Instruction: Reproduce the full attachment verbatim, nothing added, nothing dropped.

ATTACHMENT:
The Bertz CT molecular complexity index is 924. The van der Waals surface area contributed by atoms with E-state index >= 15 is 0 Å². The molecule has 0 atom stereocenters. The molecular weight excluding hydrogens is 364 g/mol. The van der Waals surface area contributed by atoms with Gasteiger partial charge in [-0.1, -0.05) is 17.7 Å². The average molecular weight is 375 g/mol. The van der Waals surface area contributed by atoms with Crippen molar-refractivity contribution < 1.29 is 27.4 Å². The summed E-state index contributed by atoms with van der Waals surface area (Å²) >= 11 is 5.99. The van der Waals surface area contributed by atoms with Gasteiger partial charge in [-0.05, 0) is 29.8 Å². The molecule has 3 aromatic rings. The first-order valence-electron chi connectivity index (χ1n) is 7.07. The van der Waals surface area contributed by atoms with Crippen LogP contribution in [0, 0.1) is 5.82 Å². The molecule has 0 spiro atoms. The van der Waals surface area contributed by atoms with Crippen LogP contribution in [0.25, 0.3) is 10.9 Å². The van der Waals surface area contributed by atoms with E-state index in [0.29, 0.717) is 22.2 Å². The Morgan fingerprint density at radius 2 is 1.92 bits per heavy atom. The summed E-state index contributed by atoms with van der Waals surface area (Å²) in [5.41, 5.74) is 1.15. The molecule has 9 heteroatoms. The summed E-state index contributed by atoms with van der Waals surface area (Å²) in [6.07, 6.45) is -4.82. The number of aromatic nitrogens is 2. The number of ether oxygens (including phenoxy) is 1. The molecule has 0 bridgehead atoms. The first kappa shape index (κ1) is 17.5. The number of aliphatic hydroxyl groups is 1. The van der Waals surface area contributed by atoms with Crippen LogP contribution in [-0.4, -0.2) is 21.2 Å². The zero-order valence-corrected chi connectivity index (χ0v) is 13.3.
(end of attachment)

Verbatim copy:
The Bertz CT molecular complexity index is 924. The van der Waals surface area contributed by atoms with E-state index >= 15 is 0 Å². The molecule has 0 atom stereocenters. The molecular weight excluding hydrogens is 364 g/mol. The van der Waals surface area contributed by atoms with Gasteiger partial charge in [-0.1, -0.05) is 17.7 Å². The average molecular weight is 375 g/mol. The van der Waals surface area contributed by atoms with Crippen molar-refractivity contribution < 1.29 is 27.4 Å². The summed E-state index contributed by atoms with van der Waals surface area (Å²) >= 11 is 5.99. The van der Waals surface area contributed by atoms with Gasteiger partial charge in [-0.05, 0) is 29.8 Å². The molecule has 3 aromatic rings. The first-order valence-electron chi connectivity index (χ1n) is 7.07. The van der Waals surface area contributed by atoms with Crippen LogP contribution in [0, 0.1) is 5.82 Å². The molecule has 0 spiro atoms. The van der Waals surface area contributed by atoms with Crippen LogP contribution in [0.25, 0.3) is 10.9 Å². The van der Waals surface area contributed by atoms with E-state index in [0.29, 0.717) is 22.2 Å². The Morgan fingerprint density at radius 2 is 1.92 bits per heavy atom. The summed E-state index contributed by atoms with van der Waals surface area (Å²) in [5.41, 5.74) is 1.15. The molecule has 9 heteroatoms. The summed E-state index contributed by atoms with van der Waals surface area (Å²) in [6.07, 6.45) is -4.82. The number of aromatic nitrogens is 2. The number of ether oxygens (including phenoxy) is 1. The molecule has 0 bridgehead atoms. The first kappa shape index (κ1) is 17.5. The number of aliphatic hydroxyl groups is 1. The van der Waals surface area contributed by atoms with Crippen LogP contribution in [-0.4, -0.2) is 21.2 Å². The zero-order valence-corrected chi connectivity index (χ0v) is 13.3.